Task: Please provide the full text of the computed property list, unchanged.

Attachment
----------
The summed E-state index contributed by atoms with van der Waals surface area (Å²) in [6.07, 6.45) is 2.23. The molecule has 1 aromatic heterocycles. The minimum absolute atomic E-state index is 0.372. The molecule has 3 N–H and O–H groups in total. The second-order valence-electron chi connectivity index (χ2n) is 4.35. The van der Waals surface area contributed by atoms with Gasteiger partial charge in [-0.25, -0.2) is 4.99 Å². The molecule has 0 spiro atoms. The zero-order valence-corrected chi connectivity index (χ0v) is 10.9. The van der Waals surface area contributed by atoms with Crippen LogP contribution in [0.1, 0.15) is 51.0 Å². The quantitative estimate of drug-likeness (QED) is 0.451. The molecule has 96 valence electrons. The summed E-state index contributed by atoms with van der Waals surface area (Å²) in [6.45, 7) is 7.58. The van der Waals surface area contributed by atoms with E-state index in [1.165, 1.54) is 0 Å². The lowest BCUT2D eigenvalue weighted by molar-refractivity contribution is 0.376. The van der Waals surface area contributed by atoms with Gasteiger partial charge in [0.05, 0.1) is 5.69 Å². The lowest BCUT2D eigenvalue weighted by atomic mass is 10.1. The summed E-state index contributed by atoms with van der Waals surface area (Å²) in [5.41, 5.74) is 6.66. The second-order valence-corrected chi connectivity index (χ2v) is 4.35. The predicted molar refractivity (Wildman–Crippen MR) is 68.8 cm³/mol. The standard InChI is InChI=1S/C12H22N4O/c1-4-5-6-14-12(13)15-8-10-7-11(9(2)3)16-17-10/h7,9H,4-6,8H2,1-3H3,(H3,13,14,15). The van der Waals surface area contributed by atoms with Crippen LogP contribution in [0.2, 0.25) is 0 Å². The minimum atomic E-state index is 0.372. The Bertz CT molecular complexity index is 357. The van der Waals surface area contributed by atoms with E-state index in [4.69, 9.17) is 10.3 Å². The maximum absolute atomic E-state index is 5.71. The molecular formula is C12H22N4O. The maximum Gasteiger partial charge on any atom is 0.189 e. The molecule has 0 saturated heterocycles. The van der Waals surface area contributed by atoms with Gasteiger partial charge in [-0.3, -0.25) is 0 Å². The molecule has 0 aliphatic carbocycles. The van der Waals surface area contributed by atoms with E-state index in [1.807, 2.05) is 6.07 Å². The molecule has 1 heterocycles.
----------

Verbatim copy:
The summed E-state index contributed by atoms with van der Waals surface area (Å²) in [6.07, 6.45) is 2.23. The molecule has 1 aromatic heterocycles. The minimum absolute atomic E-state index is 0.372. The molecule has 3 N–H and O–H groups in total. The second-order valence-electron chi connectivity index (χ2n) is 4.35. The van der Waals surface area contributed by atoms with Gasteiger partial charge in [-0.25, -0.2) is 4.99 Å². The molecule has 0 spiro atoms. The zero-order valence-corrected chi connectivity index (χ0v) is 10.9. The van der Waals surface area contributed by atoms with Crippen LogP contribution in [0.1, 0.15) is 51.0 Å². The quantitative estimate of drug-likeness (QED) is 0.451. The molecule has 96 valence electrons. The summed E-state index contributed by atoms with van der Waals surface area (Å²) in [6.45, 7) is 7.58. The van der Waals surface area contributed by atoms with E-state index in [1.165, 1.54) is 0 Å². The lowest BCUT2D eigenvalue weighted by molar-refractivity contribution is 0.376. The van der Waals surface area contributed by atoms with Gasteiger partial charge in [0.05, 0.1) is 5.69 Å². The lowest BCUT2D eigenvalue weighted by atomic mass is 10.1. The summed E-state index contributed by atoms with van der Waals surface area (Å²) in [5.41, 5.74) is 6.66. The second-order valence-corrected chi connectivity index (χ2v) is 4.35. The predicted molar refractivity (Wildman–Crippen MR) is 68.8 cm³/mol. The standard InChI is InChI=1S/C12H22N4O/c1-4-5-6-14-12(13)15-8-10-7-11(9(2)3)16-17-10/h7,9H,4-6,8H2,1-3H3,(H3,13,14,15). The van der Waals surface area contributed by atoms with Crippen LogP contribution in [0.2, 0.25) is 0 Å². The minimum atomic E-state index is 0.372. The Bertz CT molecular complexity index is 357. The van der Waals surface area contributed by atoms with E-state index in [4.69, 9.17) is 10.3 Å². The maximum absolute atomic E-state index is 5.71. The molecular formula is C12H22N4O. The maximum Gasteiger partial charge on any atom is 0.189 e. The molecule has 0 saturated heterocycles. The van der Waals surface area contributed by atoms with Gasteiger partial charge in [-0.3, -0.25) is 0 Å². The molecule has 0 aliphatic carbocycles. The van der Waals surface area contributed by atoms with E-state index in [1.807, 2.05) is 6.07 Å². The molecule has 1 heterocycles.